Today I’m turning to our good friend, Orrin M. Knutson, to share his thoughts regarding pemmican. He’ll let us know what its qualities are and how to turn it into something very tasty. Take it away, Orrin.
Thanks, Frank. Early American frontiersmen, mountain men and pioneers did not have MRE’s (meals ready to eat) as we do today. What they did have was a marvelous gift learned from Native Americans: the recipe for pemmican.
Early explorers, mountain men, pioneers, soldiers and cowboys learned to comfortably survive on just a handful of pemmican a day, while on the move or unable to make cooking fires.
Here are a few good reasons to get with the program and make your own pemmican as an emergency survival food.
- Pemmican does not spoil. There is almost zero risk of spoilage or bacteria infecting your stash of pemmican.
- Pemmican lasts for decades. With pemmican, you won’t have to worry about expiration dates. Pemmican does not have to be refrigerated, although you may elect to freeze some.
- Pemmican is a healthy, high-protein and calorie-rich food. Perhaps you did not know it, but your body, organs and brain must have natural fats to work properly and for you to remain healthy.
- Pemmican can be eaten on the move. It was the primary trail food for Native Americans, explorers, mountain men, pioneers and cowboys. Early colonial, French and British troops also adopted pemmican as a field ration.
- Pemmican tastes good. Because pemmican is made of mostly jerky, it has a pleasant flavor. It can be made with a variety of additional flavors and seasonings by incorporating dried fruits, nuts and veggies, too.
Modern commercially-made pemmican is expensive… about $50 a pound. Homemade only costs about $3 per pound.
In the old days, pemmican was packaged in fist or softball-sized balls, and wrapped in cheesecloth and buckskin.
Here are the preferred ingredients for our “modern day pioneer” pemmican:
- Ten pounds extra lean meat. Made into extra dry jerky, it will weigh less than one-half of that. Crush into a fine powder. (I use a meat grinder and food processor.)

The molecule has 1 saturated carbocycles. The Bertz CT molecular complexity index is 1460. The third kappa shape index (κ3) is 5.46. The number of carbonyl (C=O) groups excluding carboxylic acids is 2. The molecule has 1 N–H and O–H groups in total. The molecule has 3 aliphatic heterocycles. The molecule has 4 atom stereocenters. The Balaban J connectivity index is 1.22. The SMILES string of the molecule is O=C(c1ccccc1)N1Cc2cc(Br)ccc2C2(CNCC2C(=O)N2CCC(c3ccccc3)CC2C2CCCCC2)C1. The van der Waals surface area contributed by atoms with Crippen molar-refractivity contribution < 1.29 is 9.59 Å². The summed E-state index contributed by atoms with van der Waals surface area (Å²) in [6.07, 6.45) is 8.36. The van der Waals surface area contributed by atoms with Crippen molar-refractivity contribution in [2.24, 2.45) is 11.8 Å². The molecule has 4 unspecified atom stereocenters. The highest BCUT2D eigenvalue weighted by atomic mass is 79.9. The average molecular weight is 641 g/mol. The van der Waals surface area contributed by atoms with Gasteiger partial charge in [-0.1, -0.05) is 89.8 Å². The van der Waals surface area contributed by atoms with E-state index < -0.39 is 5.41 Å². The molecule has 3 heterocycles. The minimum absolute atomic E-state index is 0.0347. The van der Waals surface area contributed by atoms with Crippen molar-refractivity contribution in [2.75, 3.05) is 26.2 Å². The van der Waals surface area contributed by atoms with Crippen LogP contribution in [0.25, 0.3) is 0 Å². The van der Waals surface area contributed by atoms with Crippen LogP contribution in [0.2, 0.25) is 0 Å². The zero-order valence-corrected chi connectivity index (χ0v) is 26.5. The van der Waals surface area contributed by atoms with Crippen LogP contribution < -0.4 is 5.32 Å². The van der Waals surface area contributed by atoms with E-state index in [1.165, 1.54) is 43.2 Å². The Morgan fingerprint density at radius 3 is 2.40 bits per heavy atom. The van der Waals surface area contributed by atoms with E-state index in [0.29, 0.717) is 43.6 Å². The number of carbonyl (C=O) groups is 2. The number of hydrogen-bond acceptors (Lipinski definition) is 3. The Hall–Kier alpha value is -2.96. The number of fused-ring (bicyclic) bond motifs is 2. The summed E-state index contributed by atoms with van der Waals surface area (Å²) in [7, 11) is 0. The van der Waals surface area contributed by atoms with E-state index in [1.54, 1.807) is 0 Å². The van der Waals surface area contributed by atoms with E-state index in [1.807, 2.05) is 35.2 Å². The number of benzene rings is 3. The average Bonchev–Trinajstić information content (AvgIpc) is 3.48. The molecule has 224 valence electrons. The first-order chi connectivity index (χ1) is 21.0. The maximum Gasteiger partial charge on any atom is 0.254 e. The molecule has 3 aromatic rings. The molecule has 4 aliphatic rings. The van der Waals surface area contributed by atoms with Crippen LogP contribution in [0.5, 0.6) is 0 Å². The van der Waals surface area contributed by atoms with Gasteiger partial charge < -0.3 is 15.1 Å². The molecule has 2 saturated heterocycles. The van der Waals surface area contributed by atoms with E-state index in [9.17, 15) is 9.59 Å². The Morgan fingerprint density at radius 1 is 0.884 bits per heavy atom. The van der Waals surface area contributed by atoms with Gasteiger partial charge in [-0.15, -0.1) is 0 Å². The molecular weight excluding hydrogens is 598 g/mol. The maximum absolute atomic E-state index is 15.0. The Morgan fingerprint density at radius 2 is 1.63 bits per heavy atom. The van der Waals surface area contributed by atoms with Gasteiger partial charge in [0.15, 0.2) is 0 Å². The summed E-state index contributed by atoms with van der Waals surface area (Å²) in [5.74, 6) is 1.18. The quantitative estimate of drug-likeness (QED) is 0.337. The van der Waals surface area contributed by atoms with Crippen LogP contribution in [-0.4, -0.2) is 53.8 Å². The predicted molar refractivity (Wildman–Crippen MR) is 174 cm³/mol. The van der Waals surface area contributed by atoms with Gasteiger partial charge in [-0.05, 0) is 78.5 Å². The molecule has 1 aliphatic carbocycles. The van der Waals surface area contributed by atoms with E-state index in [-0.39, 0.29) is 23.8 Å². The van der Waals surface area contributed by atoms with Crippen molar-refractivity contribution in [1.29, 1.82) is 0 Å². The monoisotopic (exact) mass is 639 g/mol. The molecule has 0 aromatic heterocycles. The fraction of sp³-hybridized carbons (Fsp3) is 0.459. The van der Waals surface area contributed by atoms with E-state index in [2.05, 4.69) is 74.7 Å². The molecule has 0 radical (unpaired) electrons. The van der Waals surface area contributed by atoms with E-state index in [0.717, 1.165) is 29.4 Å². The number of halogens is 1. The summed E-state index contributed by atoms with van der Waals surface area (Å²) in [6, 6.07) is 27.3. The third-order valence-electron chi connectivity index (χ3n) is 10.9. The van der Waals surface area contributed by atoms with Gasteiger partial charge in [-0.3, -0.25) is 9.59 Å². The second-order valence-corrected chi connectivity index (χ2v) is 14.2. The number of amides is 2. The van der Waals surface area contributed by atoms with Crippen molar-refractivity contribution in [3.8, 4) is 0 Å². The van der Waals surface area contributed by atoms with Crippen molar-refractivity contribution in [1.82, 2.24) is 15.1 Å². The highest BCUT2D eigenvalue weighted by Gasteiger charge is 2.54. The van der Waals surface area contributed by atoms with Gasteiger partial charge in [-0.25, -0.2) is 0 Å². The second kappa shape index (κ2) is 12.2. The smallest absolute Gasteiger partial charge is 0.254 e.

- Six cups of 100 percent pure lard, heated to a liquid; do not boil.
- Mix the super dry jerky crumbles into the liquid.
- Thoroughly mix the following other dry ingredients in a separate bowl: two tablespoons of non-iodized salt, one tablespoon of pepper or other seasonings, two cups of finely crushed freeze-dried berries or fruit, and two cups of crushed extra dry roasted nuts of your choosing.
- I also mix in a double shot glass of pure wild honey for flavor and as a preservative. You can add more if you have a sweet tooth. Some people prefer to sweeten and preserve the mix using natural maple syrup or molasses. NOTE: Do not sweeten with processed sugar, artificial maple syrup or sugar substitutes. That stuff can cause spoilage rather than preservation.
- You may have to add more fat a little at a time if the mixture is too dry and will not form into manageable balls without crumbling.
- Also, if your product is too fluid, you need to add more dried meat, nuts or fruit. I prefer using good old cornmeal a little at a time when our product is a little too moist.
- The goal is to have a product about the consistency of modeling clay.
- Now you’ve got to mix, mix and mix some more.
Pemmican Trail Bars
This is my favored way to process our finished pemmican, as it is a lot easier to handle than a mountain man softball-sized chunk.
Use the same recipe as above.
Press the product into baking pans or on cookie tins, about one inch deep. Chill 24 hours or so in the refrigerator. Then you can cut the block into candy bar-sized pieces.
Wrap them and toss several in your bug-out bag, tackle box and fanny pack. You can also store your wrapped bars in air-tight canning jars in your pantry. These yummy whole food source bars will keep for years. Vacuum sealed and kept in your freezer, they will last a long time. That is, if you don’t eat it all first.